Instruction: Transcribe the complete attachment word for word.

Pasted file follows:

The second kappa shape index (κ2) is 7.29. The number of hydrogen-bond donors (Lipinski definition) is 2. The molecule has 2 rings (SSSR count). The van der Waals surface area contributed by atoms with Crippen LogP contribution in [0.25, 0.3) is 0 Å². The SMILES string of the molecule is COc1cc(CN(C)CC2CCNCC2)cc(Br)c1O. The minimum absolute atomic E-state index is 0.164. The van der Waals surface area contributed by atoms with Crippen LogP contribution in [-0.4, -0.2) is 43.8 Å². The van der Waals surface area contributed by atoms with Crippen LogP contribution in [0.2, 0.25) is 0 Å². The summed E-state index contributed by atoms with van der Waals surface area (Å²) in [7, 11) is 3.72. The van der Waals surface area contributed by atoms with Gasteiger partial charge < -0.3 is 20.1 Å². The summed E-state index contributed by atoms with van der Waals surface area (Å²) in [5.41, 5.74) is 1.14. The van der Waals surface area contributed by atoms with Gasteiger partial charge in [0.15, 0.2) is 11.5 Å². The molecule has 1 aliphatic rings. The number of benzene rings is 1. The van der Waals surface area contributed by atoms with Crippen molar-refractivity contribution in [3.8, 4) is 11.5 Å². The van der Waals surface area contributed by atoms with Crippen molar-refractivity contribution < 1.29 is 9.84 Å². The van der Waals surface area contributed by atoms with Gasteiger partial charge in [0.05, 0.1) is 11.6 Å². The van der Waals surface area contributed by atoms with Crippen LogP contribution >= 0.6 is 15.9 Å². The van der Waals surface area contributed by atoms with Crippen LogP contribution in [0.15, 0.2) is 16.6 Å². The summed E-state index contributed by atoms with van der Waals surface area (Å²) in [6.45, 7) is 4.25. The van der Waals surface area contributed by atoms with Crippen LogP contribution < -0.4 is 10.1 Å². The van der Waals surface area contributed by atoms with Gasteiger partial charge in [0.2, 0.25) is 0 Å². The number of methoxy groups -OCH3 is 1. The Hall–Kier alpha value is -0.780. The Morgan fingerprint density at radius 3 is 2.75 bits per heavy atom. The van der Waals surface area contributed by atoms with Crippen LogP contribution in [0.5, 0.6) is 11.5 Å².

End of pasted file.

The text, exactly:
The second kappa shape index (κ2) is 7.29. The number of hydrogen-bond donors (Lipinski definition) is 2. The molecule has 2 rings (SSSR count). The van der Waals surface area contributed by atoms with Crippen LogP contribution in [0.25, 0.3) is 0 Å². The SMILES string of the molecule is COc1cc(CN(C)CC2CCNCC2)cc(Br)c1O. The minimum absolute atomic E-state index is 0.164. The van der Waals surface area contributed by atoms with Crippen LogP contribution in [-0.4, -0.2) is 43.8 Å². The van der Waals surface area contributed by atoms with Crippen LogP contribution in [0.2, 0.25) is 0 Å². The summed E-state index contributed by atoms with van der Waals surface area (Å²) in [7, 11) is 3.72. The van der Waals surface area contributed by atoms with Gasteiger partial charge < -0.3 is 20.1 Å². The summed E-state index contributed by atoms with van der Waals surface area (Å²) in [5.41, 5.74) is 1.14. The van der Waals surface area contributed by atoms with Gasteiger partial charge in [0.15, 0.2) is 11.5 Å². The molecule has 1 aliphatic rings. The number of benzene rings is 1. The van der Waals surface area contributed by atoms with Crippen molar-refractivity contribution in [3.8, 4) is 11.5 Å². The van der Waals surface area contributed by atoms with Crippen molar-refractivity contribution < 1.29 is 9.84 Å². The van der Waals surface area contributed by atoms with Gasteiger partial charge in [0.05, 0.1) is 11.6 Å². The van der Waals surface area contributed by atoms with Crippen LogP contribution >= 0.6 is 15.9 Å². The van der Waals surface area contributed by atoms with Crippen LogP contribution in [0.15, 0.2) is 16.6 Å². The summed E-state index contributed by atoms with van der Waals surface area (Å²) in [6.45, 7) is 4.25. The van der Waals surface area contributed by atoms with Crippen LogP contribution < -0.4 is 10.1 Å². The van der Waals surface area contributed by atoms with Gasteiger partial charge in [0.2, 0.25) is 0 Å². The number of methoxy groups -OCH3 is 1. The Hall–Kier alpha value is -0.780. The Morgan fingerprint density at radius 3 is 2.75 bits per heavy atom. The van der Waals surface area contributed by atoms with Crippen LogP contribution in [0.5, 0.6) is 11.5 Å².